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Keep Twitter from turning fans into foes

by on
in The Integrated Marketer

Seems like Twitter is the topic du jour at business networking luncheons.  And it should be – Twitter is a brilliant (and free!) way to build a brand, engage a following, become an influencer, and even defuse customer complaints.  Unfortunately, it’s also a brilliant way to turn mildly frustrated fans into foes.

Example: Stung by fans who booed mistakes during a particularly ugly win, a Washington Redskin rookie vented on Twitter.  Robert Henson tweeted that fans were “dimwits who work 9 to 5 at McDonalds.” The media immediately got hold of the story and the Washington Post wasted no time running the headline, “A Redskin Feels the Heat from a Tweet.” But it was no longer just about Henson.  Suddenly, radio talk shows were filled with callers wondering if Henson’s comments reflected the way Redskins owner Dan Snyder and the entire team felt about them.  

Imagine if one of your employees vented about customers – on Twitter or on Facebook, a blog or other social media platform.  That could be all it takes to lose control over your brand and your business.

Don’t have employees?  You can still lose control the moment you go “off message.” 

A business consultant I know was very successful at building a large Twitter following.  He’d positioned himself as a trusted source of information on health care and was receiving a steady stream of projects from clients who first got to know him on Twitter. Then he let loose with a tweet blasting certain players involved with health care reform. The angry, highly opinionated tweet was a troubling disconnect with the cool-headed, consummate professional his fans thought they knew. Perhaps would-be clients didn’t like his views. Or perhaps they were concerned that his now-obvious bias would affect the independence of his work for them.  Whatever it was, he saw an almost immediate fall off in his Twitter following and his business.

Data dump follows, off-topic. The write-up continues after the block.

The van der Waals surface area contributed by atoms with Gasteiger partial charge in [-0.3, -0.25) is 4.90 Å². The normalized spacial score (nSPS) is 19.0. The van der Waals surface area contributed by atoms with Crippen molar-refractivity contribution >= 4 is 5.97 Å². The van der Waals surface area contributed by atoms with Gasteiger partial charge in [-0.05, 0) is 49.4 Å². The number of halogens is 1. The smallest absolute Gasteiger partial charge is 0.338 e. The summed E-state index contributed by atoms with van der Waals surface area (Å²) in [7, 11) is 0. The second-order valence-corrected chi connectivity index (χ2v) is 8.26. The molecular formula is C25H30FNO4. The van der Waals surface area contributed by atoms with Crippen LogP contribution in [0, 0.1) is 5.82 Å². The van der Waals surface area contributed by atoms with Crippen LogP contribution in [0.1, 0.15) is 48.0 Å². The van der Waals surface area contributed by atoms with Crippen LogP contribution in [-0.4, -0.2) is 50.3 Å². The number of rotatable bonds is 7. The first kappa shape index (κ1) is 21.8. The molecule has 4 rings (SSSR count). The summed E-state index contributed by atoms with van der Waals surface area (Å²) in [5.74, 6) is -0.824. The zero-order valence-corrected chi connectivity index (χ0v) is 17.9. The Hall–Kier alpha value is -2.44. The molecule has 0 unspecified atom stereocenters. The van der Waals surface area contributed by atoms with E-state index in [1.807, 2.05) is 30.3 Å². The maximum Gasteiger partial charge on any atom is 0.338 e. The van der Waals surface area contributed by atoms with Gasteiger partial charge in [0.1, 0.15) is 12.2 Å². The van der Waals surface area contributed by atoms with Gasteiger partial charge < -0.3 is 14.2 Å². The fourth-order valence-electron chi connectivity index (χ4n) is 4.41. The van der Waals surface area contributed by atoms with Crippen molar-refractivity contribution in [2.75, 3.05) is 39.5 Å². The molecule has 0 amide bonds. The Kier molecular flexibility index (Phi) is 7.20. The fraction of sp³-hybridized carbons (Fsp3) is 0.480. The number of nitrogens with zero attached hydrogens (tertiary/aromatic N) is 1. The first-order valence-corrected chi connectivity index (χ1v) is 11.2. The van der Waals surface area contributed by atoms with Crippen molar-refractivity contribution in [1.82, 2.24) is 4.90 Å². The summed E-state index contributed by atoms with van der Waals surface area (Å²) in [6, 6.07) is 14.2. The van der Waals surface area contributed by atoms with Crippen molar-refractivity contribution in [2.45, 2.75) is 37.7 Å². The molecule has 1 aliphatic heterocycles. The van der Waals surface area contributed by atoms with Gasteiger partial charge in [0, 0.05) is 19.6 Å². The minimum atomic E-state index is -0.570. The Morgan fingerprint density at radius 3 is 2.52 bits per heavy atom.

Bottom line: marketing today is a lot more than websites and eblasts. It’s literally everything you say and do.  So while you can’t really stop employees from sending tweets and making postings on blogs and Facebook, you can get everyone on board with your brand.  Make sure they understand your specific value proposition, differentiators and your commitment to customers. Make it more than lip service, too.  Offer specific examples of what does and does not reflect the brand. Model what you want to see by integrating the brand into what you yourself say and do. Defining your messaging and keeping it top of mind gives you a far greater chance of controlling the messages  – and far less chance of turning fans into foes.

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